$G-1, from Bel & Leroy (1998) to derive expected values of $\sigma _{\rm B}$ for all six ${\rm C_{2}H}$(1-0) transitions. The results, for an hour of integration, are given in Table 9 where we see component 5 of ${\rm C_{2}H}$  is the most favorable for detecting Zeeman splitting and that, as for CN, there is a large variation of expected splitting between components. This latter property is of fundamental importance for the purpose of eliminating instrumental effects such as beam squint.

Table 9:   Expected values of $\sigma _{\rm B}$ for all six ${\rm C_{2}H}$(1-0) transitions in L1498 at the offset (60,-40) for an hour of integration and a spectral resolution equal to 40 kHz.

One sees also that without a considerable improvement in system temperature, it will be difficult to get below $3\sigma_{\rm B}$ limits of 200 $\mu
$G. There have been claims of fields of this order however (e.g. Shinnaga et al. 1999); Crutcher (1999) found a reasonable fit to the Zeeman data available at the time of $B_{\rm los}=80\times n_{4}^{0.46}~\mu$G with n4=10-4  n(H2) which would suggest that fields of order 200 $\mu
$G are reasonable in sources like L1498. We conclude therefore that fields of this order may be detectable using ${\rm C_{2}H}$ but it is extremely difficult with current sensitivities. On the other hand, in more general, prospects do not seem worse than with CN.

8 Conclusions

We have carried out a study of the behaviour of the abundance of ${\rm C_{2}H}$ toward two starless cores with contrasting properties, L1498 and CB246. The main conclusions of our work are the following:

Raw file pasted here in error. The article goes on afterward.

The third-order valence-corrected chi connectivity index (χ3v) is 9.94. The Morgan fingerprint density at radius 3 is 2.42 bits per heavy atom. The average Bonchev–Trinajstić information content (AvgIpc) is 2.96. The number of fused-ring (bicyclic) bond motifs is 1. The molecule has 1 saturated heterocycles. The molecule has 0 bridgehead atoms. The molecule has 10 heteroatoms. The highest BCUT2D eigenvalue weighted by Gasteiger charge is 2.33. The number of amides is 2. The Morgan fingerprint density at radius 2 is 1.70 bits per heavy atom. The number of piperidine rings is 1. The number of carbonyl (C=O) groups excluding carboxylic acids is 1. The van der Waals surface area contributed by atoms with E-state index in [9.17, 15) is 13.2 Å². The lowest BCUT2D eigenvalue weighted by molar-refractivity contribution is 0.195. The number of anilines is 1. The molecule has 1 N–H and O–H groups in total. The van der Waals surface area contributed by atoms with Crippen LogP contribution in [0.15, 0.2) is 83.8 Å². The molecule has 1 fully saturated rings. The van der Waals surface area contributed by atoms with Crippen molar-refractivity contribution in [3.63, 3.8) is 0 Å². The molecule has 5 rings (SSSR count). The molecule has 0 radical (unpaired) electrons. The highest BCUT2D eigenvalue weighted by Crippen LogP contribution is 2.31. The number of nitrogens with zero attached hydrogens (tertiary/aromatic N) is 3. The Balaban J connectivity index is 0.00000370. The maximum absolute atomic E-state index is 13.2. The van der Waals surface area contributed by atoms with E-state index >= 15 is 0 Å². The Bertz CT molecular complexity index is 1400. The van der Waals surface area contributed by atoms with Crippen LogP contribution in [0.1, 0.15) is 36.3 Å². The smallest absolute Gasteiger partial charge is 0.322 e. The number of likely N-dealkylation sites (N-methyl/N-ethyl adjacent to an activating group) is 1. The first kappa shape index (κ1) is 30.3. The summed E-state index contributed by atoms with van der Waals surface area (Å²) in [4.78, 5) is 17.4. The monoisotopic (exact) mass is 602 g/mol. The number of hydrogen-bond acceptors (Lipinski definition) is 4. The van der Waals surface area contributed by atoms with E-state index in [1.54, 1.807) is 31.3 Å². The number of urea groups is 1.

1.
In L1498, ${\rm C_{2}H}$ shows a distribution similar to that observed in other species attributed to depletion onto grain surfaces in the central region; by contrast, in CB246 the dust and the ${\rm C_{2}H}$ emission have similar distributions.
2.
The two cores show a clear signature for deviations from LTE populations in ${\rm C_{2}H}$: spectra in most positions deviate from expectations assuming LTE and thus a single-temperature LTE model cannot fit the data.
3.
There are positions of high ${\rm C_{2}H}$ optical depth in both sources; in addition, L1498 shows self-absorption toward the dust peak.
4.
Our Monte Carlo model shows that the observed deviations from LTE can be qualitatively understood, but reliable collisional rate calculations for ${\rm C_{2}H}$ are needed in order to make further progress.
5.
The non-LTE deviations have not prevented from computing column density values based on LTE. We also found that the ${\rm C_{2}H}$ abundance relative to H2 is remarkably constant outside regions of high CO depletion with a value of $(1.0\pm0.3)\times10^{-8}$ in L1498 and $(0.9\pm0.3)\times10^{-8}$ in CB246. One possible implication is that the abundances of atomic oxygen and nitrogen are extremely low (below $6\times10^{-7}$ relative to H).